Graston Technique Specialist
Dr. Forster has trained and even frequently co-lectured alongside with David Graston, the pioneer of the Graston Technique. Our clinical facility has hosted training programs for healthcare professionals from around the country, enabling them to receive their training in instrument assisted myofascial soft tissue therapy (aka Graston).
Graston Technique® therapy breaks down ‘fascial adhesions’ or scarring in the body’s connective ‘fascial’ tissues: including muscle, ligament and tendon structures. In combination with specific stretching and strengthening exercises, this increases mobility in and stability in areas of soft tissue affected by injury, either repetitive strain or injury related sprains and strains.
Watch Dr. Forster work with the Michael Franti Band & discuss Graston technique
What is the Instrument – assisted soft tissue mobilization?
The technique, pioneered by David Graston, incorporates the use of specialized instruments to assist with mobilizing the soft tissues of the body. The instruments enable clinicians to effectively detect and treat adhesions, restrictions and scar tissue in the muscles and connecting tissue (“fascia”) that affect normal function. We call this abnormal tissue “fibrotic” tissue.
The Graston Technique:
- Separates and breaks down small areas of scar tissue or “adhesions” between the layers of muscles and the tissues that bind them together, referred to as “connective tissue”. Specific techniques using the instruments separates and stretches the different tissues and muscle fibers, effectively “freeing” them up.
- Blood flow is Increased to and from the area, helping repair and removing toxins
- Working of the tissues increases the body’s repair cell activity, creating proper soft tissue re-organization (“straightening out the fibers”).
Why is scar tissue a problem?
Scar tissue limits motion, by binding and ‘sticking’ different layers of muscle and tissue fibers together. In many cases, this causes pain, and prevents normal muscle and tissue movement and functioning. It ‘pre-stresses’ tissues and can result in painful imbalances causing such problems as tennis elbow, plantar fasciitis and carpal tunnel like symptoms.
What is “soft tissue” and how is scar tissue different?
Soft tissue is the “general” name given to all the different muscles, ligaments, tendons and connecting “fascia” that holds, moves and binds the body together. If we look at “soft tissue” under a microscope, normal tissue generally looks organized into fibers running in the same direction.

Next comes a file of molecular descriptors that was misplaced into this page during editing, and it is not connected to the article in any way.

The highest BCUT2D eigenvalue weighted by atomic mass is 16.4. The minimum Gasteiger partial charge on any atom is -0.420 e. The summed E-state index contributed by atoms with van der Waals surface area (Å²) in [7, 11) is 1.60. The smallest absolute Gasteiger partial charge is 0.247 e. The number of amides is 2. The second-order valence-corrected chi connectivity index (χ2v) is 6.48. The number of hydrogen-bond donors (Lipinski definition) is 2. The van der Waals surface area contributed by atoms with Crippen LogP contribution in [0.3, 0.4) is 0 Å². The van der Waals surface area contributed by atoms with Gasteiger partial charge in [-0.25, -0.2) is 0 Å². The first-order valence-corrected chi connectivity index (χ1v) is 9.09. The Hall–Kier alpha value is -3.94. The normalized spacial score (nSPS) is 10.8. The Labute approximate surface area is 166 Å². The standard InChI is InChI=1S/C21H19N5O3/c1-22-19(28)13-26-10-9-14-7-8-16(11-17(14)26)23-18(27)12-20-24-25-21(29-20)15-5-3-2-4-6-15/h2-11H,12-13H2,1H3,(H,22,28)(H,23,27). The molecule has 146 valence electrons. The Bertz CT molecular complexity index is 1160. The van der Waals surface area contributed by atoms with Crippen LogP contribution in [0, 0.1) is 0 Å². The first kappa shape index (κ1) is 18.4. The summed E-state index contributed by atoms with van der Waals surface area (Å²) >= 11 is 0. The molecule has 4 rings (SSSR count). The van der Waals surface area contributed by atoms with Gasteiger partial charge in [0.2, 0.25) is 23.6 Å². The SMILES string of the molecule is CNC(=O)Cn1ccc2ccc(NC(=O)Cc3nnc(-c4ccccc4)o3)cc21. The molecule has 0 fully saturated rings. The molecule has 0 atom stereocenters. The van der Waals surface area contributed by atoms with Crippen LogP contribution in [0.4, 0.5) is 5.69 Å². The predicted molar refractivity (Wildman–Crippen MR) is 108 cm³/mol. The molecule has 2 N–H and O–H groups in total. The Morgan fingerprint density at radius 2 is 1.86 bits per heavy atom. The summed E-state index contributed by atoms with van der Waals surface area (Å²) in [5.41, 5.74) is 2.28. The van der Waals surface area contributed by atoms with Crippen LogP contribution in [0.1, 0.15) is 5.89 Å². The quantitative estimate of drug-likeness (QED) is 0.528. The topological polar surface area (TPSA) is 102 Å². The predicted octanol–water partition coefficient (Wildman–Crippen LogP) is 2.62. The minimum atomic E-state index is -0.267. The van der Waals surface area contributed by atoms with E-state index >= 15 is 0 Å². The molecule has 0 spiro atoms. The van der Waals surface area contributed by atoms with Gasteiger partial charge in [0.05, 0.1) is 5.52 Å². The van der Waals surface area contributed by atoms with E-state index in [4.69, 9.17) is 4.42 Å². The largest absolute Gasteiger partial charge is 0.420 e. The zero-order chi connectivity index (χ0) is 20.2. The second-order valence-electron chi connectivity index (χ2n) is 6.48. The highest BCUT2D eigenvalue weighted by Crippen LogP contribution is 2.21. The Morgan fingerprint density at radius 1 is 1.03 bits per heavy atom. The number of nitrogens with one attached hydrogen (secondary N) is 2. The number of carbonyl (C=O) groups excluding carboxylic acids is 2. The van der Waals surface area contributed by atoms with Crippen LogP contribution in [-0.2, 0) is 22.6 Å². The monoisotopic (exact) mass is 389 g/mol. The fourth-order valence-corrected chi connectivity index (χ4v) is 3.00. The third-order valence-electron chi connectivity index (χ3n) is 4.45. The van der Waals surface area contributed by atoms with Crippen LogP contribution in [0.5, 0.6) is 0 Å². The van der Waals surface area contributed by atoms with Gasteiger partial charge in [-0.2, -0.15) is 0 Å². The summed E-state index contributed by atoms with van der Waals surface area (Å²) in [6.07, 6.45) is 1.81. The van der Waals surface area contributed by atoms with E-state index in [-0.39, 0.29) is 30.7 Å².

When tissue is damaged, it generally tends to repair and heal in a random, irregular and haphazard pattern. This is what we call ‘scarring’, and when it starts to stick to other healthy tissue, we have restricted movement, increased tissue stress and very often, pain.
How are the instruments used?
The instruments help the clinician by diagnosing or identifying adhesions, scar tissue or restrictions in the affected areas. In much the same way as a stethoscope helps the doctor hear the heart better, the instruments increase sensitivity over soft tissue by “catching” on fibrotic tissue, specifically identifying areas of restriction. The instruments are then used to free up the scar tissue, allowing normal tissue fiber alignment to occur.
Is the treatment painful?
The great thing about the treatment is that the patient “feels” the technique working. The technique is ALWAYS performed to the patient’s tolerance. Yes – it is common to experience some minor discomfort during treatment, but many patients give us feedback that it is like a “good pain”, as they feel and understand the effectiveness of the treatment. In some patients, there can be some redness and mild bruising afterwards, but this is a normal effect and part of the healing process.
What other treatment is used with the technique?
We incorporate traditional massage, mobilization/manipulation and exercise protocols together as part of a complete and comprehensive approach to treatment. This generally reduces treatment times and improves the effectiveness of the care.
How often will I receive treatment?
The usual course of care involves two treatments per week over 3-5 weeks. Most patients have notice improvement by the 3rd to 4th treatment. What kinds of conditions does the technique help? The technique is used effectively on a variety of acute (new) and chronic (old) injuries, as well as pre and post surgical patients.